John Mervyn Addison was a British composer best known for his film scores.
Introducing Dorothy Dandridge is a television film directed by Martha Coolidge. Filmed over a span of a few weeks in early 1998, the film was aired in the United States on August 21, 1999. The teleplay is drawn exclusively from the biography of Dorothy Dandridge by Earl Mills. The original music score was composed by Elmer Bernstein, who had known Dandridge and Otto Preminger. The film is marketed with the tagline: "Right woman. Right place. Wrong time."
Connotations is a classical music composition for symphony orchestra written by American composer Aaron Copland. Commissioned by Leonard Bernstein in 1962 to commemorate the opening of Philharmonic Hall in New York City, United States, this piece marks a departure from Copland's populist period, which began with El Salón México in 1936 and includes the works he is most famous for such as Appalachian Spring, Lincoln Portrait and Rodeo. It represents a return to a more dissonant style of composition in which Copland wrote from the end of his studies with French pedagogue Nadia Boulanger and return from Europe in 1924 until the Great Depression. It was also Copland's first dodecaphonic work for orchestra, a style he had disparaged until he heard the music of French composer Pierre Boulez and adapted the method for himself in his Piano Quartet of 1950. While the composer had produced other orchestral works contemporary to Connotations, it was his first purely symphonic work since his Third Symphony, written in 1947.
Jerome Moross was an American composer best known for his music for film and television.. He also composed works for symphony orchestras, chamber ensembles, soloists and musical theater, as well as orchestrating scores for other composers.
Frank Denny De Vol was an American actor, and using the name De Vol was an arranger and composer. As a composer he was nominated for four Academy Awards.
Hugo Wilhelm Friedhofer was an American composer and cellist best known for his motion picture scores.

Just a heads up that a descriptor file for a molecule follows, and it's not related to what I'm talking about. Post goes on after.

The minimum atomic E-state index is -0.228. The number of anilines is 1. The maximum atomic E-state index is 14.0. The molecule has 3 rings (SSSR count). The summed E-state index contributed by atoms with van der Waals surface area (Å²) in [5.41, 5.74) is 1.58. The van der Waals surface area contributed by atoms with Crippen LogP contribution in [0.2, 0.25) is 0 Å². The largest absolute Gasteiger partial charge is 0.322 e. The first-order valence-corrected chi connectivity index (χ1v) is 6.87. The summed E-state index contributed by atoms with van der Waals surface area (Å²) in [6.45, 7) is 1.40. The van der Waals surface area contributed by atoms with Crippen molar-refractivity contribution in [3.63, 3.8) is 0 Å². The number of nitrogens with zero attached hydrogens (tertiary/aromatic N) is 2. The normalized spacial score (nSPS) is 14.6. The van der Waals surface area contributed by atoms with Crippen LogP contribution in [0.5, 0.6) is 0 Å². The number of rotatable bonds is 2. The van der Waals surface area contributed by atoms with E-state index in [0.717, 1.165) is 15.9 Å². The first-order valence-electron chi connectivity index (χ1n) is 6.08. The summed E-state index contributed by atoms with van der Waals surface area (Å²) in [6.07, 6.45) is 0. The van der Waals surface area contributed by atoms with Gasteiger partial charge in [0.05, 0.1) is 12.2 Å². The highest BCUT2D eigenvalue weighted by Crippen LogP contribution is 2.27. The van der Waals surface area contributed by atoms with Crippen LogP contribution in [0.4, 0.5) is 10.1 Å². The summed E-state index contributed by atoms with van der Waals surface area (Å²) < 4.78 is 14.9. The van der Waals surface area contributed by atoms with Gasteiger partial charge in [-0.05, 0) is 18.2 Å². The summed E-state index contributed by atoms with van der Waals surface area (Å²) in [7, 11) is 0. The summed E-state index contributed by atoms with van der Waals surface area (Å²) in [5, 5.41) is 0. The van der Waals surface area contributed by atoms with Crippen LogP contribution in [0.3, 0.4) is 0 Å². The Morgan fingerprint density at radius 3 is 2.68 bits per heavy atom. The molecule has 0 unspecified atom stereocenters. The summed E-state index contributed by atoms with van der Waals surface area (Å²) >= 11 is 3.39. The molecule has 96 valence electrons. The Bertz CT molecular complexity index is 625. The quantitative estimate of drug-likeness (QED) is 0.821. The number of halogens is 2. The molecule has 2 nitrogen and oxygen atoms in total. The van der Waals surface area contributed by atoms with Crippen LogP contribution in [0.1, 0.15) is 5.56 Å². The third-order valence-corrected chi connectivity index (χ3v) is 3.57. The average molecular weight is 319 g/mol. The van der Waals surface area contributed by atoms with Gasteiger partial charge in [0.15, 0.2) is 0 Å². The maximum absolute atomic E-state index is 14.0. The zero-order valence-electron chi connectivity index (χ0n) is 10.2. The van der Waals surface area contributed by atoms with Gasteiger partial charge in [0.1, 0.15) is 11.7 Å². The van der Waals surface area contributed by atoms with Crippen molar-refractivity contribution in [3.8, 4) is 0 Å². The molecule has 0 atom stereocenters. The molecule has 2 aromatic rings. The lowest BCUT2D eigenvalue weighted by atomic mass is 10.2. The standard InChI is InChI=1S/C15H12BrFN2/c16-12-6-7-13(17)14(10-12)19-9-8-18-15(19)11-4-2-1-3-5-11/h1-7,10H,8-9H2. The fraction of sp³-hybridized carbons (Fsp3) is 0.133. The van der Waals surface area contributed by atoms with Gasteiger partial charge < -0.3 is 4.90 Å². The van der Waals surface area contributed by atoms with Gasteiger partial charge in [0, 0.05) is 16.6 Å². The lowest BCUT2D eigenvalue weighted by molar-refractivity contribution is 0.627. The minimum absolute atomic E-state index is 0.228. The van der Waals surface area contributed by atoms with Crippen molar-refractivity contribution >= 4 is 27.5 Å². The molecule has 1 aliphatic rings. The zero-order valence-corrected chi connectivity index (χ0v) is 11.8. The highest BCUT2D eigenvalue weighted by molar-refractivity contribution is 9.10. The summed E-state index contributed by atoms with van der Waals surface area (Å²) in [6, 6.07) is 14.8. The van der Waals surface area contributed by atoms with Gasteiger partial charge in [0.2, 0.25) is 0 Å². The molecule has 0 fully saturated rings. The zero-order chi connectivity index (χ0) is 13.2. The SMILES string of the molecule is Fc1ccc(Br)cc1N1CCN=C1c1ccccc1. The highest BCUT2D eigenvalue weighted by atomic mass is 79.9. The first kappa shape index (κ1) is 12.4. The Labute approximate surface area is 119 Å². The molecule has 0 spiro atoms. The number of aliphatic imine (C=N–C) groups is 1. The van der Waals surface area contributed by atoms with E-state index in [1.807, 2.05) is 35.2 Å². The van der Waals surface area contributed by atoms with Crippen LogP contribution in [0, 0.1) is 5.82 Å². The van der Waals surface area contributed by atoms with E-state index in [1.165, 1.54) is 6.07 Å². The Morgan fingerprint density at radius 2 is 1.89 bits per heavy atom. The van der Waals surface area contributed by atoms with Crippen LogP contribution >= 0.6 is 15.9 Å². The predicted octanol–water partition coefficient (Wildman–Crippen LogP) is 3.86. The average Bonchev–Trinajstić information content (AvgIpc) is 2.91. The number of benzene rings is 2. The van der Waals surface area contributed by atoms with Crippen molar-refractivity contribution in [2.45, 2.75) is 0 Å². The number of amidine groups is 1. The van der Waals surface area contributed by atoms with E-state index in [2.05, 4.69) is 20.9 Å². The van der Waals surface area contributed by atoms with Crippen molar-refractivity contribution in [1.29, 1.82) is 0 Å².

George Duning was an American musician, and film composer. He was born in Richmond, Indiana, United States, and educated in Cincinnati, Ohio at the Cincinnati Conservatory of Music, where his mentor was Mario Castelnuovo-Tedesco.
Irwin Kostal was an American musical arranger of films and an orchestrator of Broadway musicals.
Charles Harold Bernstein is an American composer of film and television scores. He is a Daytime Emmy Award winner, and a two-time Primetime Emmy Award nominee. Since 1995, he has been a member of the Board of Governors of the Academy of Motion Picture Arts and Sciences' Music Branch, and is a member Board of Directors for both the American Society of Composers, Authors and Publishers and the Society of Composers & Lyricists.
Stanley Wilson was an American musical conductor, arranger and film composer.
The Golden State Pops Orchestra (GSPO) is an American symphony pops orchestra located in the San Pedro district of Los Angeles, California in the United States of America. The GSPO is the resident orchestra of the Warner Grand Theatre, an Art Deco movie palace built by Warner Brothers Studios in 1931. The orchestra performs a wide variety of musical repertoire, including classical, Broadway, pop music and even video game soundtracks. However, the primary focus of the GSPO remains film music, a specialty of the orchestra since its founding in 2002. The Golden State Pops Orchestra is composed of professional freelance musicians from around the Los Angeles area.
Christopher Francis Palmer was an English composer, arranger and orchestrator; biographer of composers, champion of lesser-known composers and writer on film music and other musical subjects; record producer; and lecturer. He was involved in a very wide range of projects and his output was prodigious. He came to be regarded as one of the finest symphonic orchestrators of his generation. He was dedicated to the conservation, recording and promotion of classic film scores by composers such as Bernard Herrmann, Dimitri Tiomkin, Franz Waxman, Miklós Rózsa, Elmer Bernstein and others. He wrote full biographies as well as sleeve notes, radio scripts, reviews and articles, on composers such as Benjamin Britten, Frederick Delius, Karol Szymanowski, Arthur Bliss, George Dyson, Herbert Howells, Maurice Ravel, Nikolai Tcherepnin and others.